It is possible to live in this modern era, freed from out-dated Philosophy and Psychiatry, challenging every Spiritual and Metaphysical tenet and surpassing any of the Altered States of Consciousness. Discarding all of the beliefs which have held humankind in thralldom for eons, the way has now been discovered which cuts through the ‘Tried and True’ and enables anybody to be, for the very first time, a fully free and autonomous individual, living in utter peace and tranquillity, beholden to no-one.
The way of becoming actually free is both simple and practical. One starts by dismantling the shadowy social identity which has been overlaid, from birth onward, on top of the innate self until one is virtually free from all the social mores and psittacisms (those mechanical repetitions of previously received ideas or images, reflecting neither apperception nor autonomous reasoning). One can be virtually free from all the beliefs, ideas, values, theories, truths, customs, traditions, ideals, superstitions and all the other schemes and dreams. One can become aware of all the socialisation, of all the conditioning, of all the programming, of all the methods and techniques which were used to produce what one feels and thus thinks oneself to be: a wayward identity careering around in confusion and illusion. A ‘mature adult’ is actually a lost, lonely, frightened and very cunning entity. However, it is never too late to start in on uncovering and discovering what one actually is.
RICHARD: Unlike within the ancient ‘human’ purview on life, compromise, allegiance, authority, hierarchy, tolerance, acceptance and other methods of coping, play no part here.
What does play a part here is consensus, independence, autonomy, equity, reciprocal understanding based on clear articulation and a general ease of living together in mutual peace and harmony
GARY: I’m having a little difficulty seeing the difference between assertiveness and autonomy. Assertiveness is concerned with ‘me’ and ‘my rights’. Assertiveness is commonly described as a way of discharging angry feelings through sticking up for one’s rights in a situation. Autonomy, on the other hand, is something that one can practice without putting forward one’s beliefs or views or asserting one’s rights.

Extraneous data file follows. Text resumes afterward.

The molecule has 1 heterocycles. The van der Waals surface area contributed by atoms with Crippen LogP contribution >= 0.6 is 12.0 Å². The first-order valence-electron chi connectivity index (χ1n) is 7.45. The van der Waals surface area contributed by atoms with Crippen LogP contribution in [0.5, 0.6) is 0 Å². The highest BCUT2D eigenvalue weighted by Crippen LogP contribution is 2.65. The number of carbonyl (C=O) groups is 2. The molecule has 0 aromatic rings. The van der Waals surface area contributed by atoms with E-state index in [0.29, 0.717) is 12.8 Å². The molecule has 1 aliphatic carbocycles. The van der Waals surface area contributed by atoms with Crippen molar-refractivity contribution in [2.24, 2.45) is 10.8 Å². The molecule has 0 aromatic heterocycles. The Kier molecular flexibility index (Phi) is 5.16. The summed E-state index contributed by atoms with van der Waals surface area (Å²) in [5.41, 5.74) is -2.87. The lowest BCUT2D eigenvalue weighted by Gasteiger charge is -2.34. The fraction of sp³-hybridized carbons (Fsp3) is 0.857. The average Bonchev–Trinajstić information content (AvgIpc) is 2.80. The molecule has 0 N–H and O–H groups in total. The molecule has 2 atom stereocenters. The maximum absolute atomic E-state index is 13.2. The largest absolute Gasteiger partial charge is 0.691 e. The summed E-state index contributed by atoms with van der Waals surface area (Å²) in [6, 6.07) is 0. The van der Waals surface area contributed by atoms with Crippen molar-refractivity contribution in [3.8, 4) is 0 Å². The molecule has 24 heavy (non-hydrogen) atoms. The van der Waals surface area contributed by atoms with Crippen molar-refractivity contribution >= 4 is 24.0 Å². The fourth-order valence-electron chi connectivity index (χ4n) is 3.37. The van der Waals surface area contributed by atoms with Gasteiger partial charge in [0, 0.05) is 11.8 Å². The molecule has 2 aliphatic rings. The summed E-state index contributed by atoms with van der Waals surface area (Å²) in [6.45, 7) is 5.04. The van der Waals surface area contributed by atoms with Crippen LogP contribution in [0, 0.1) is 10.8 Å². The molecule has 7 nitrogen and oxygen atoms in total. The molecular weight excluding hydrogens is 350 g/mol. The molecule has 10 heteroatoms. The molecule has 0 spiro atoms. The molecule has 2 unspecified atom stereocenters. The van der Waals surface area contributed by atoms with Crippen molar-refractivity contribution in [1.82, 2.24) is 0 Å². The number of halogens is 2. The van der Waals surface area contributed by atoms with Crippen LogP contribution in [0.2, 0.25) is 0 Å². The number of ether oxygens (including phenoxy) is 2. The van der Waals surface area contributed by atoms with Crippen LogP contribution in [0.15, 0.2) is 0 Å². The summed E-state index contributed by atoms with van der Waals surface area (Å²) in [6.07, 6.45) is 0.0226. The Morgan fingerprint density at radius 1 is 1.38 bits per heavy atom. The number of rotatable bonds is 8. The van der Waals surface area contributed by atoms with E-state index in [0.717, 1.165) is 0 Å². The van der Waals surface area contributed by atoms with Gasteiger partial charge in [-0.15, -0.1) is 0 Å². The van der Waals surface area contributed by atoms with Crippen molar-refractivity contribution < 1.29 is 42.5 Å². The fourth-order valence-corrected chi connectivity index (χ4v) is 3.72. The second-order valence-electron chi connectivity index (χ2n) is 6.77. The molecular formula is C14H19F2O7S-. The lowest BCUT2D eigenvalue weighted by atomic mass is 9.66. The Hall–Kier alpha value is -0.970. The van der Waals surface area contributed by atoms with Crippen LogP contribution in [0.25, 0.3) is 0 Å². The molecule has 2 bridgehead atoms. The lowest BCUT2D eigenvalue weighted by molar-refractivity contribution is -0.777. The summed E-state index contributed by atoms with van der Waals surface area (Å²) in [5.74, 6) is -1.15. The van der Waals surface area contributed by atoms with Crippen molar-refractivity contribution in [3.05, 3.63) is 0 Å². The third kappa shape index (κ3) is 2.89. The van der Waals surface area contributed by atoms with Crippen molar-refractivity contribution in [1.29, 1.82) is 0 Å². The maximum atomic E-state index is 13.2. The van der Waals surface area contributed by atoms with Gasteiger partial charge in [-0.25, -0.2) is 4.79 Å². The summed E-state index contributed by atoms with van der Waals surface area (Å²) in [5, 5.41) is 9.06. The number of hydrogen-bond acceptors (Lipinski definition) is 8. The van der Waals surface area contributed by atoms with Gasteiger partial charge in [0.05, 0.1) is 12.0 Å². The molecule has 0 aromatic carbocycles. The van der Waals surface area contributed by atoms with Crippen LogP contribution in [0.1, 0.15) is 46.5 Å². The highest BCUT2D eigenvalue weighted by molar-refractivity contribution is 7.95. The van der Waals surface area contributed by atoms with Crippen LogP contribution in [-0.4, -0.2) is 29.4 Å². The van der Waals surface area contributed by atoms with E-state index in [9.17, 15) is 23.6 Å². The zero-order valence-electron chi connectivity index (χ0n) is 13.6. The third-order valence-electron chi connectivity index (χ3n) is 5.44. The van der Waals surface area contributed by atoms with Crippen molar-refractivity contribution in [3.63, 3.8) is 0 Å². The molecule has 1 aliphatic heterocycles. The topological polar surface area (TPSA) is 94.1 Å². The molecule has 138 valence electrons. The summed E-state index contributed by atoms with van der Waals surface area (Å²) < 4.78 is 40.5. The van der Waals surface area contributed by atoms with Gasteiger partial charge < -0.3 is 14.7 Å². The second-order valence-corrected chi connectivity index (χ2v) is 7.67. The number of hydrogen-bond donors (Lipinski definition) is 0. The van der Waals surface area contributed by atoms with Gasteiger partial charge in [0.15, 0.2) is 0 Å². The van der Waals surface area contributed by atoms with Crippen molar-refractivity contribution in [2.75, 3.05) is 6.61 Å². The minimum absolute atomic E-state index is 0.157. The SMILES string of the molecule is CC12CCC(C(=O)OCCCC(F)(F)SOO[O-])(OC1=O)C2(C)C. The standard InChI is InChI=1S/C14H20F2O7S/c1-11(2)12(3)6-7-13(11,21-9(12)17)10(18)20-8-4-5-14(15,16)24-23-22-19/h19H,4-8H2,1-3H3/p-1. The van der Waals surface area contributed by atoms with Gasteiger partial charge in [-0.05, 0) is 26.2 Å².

PETER: You have done a good job defining the difference between assertiveness and autonomy. I’ll just take the opportunity to follow up on this issue, as it is a good topic to explore.
The two common human reactions can be crudely summarized as fight or flight – assertiveness, standing up for ‘my’ rights, making ‘my’ point, demanding justice, etc. are in the fight ⚔️ category and being humble, surrendering ‘my’ will, being grateful, turning the other cheek, being a pacifist, etc. are reactions in the flight 🏃 category. These typical reactions are prevalent both in the spiritual world and the real world and are socially instilled and/or instinctually programmed.
The one common denominator in all these reactions is that there is a ‘me’ involved – a ‘me’ who is strong or weak, a ‘me’ who is right or wrong, a ‘me’ who is good or bad, a ‘me’ who stands and fights or slinks away. The only way out of this seesawing emotional turmoil is to become autonomous – to become free of one’s own social and instinctual programming such that your being happy and harmless is independent of external influences and conditions.